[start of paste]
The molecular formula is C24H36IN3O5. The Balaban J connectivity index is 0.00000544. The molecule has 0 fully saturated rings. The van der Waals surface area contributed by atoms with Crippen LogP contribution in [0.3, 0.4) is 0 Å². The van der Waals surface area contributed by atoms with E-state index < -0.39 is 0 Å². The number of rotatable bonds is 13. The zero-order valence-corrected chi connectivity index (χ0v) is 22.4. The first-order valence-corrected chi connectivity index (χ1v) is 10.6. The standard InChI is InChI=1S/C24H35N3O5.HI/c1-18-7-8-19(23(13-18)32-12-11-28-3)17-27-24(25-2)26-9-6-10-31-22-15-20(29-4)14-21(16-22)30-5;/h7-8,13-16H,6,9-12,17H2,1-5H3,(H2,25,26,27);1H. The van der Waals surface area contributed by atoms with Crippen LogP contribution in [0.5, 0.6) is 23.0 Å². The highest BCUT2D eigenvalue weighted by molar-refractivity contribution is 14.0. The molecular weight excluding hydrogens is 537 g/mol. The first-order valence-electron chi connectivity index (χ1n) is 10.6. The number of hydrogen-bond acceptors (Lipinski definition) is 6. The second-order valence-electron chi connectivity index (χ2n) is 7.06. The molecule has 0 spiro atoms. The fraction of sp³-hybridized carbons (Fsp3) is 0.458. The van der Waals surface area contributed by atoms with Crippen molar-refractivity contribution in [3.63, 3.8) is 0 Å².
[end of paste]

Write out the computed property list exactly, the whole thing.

The molecular formula is C24H36IN3O5. The Balaban J connectivity index is 0.00000544. The molecule has 0 fully saturated rings. The van der Waals surface area contributed by atoms with Crippen LogP contribution in [0.3, 0.4) is 0 Å². The van der Waals surface area contributed by atoms with E-state index < -0.39 is 0 Å². The number of rotatable bonds is 13. The zero-order valence-corrected chi connectivity index (χ0v) is 22.4. The first-order valence-corrected chi connectivity index (χ1v) is 10.6. The standard InChI is InChI=1S/C24H35N3O5.HI/c1-18-7-8-19(23(13-18)32-12-11-28-3)17-27-24(25-2)26-9-6-10-31-22-15-20(29-4)14-21(16-22)30-5;/h7-8,13-16H,6,9-12,17H2,1-5H3,(H2,25,26,27);1H. The van der Waals surface area contributed by atoms with Crippen LogP contribution in [0.5, 0.6) is 23.0 Å². The highest BCUT2D eigenvalue weighted by molar-refractivity contribution is 14.0. The molecular weight excluding hydrogens is 537 g/mol. The first-order valence-electron chi connectivity index (χ1n) is 10.6. The number of hydrogen-bond acceptors (Lipinski definition) is 6. The second-order valence-electron chi connectivity index (χ2n) is 7.06. The molecule has 0 spiro atoms. The fraction of sp³-hybridized carbons (Fsp3) is 0.458. The van der Waals surface area contributed by atoms with Crippen molar-refractivity contribution in [3.63, 3.8) is 0 Å².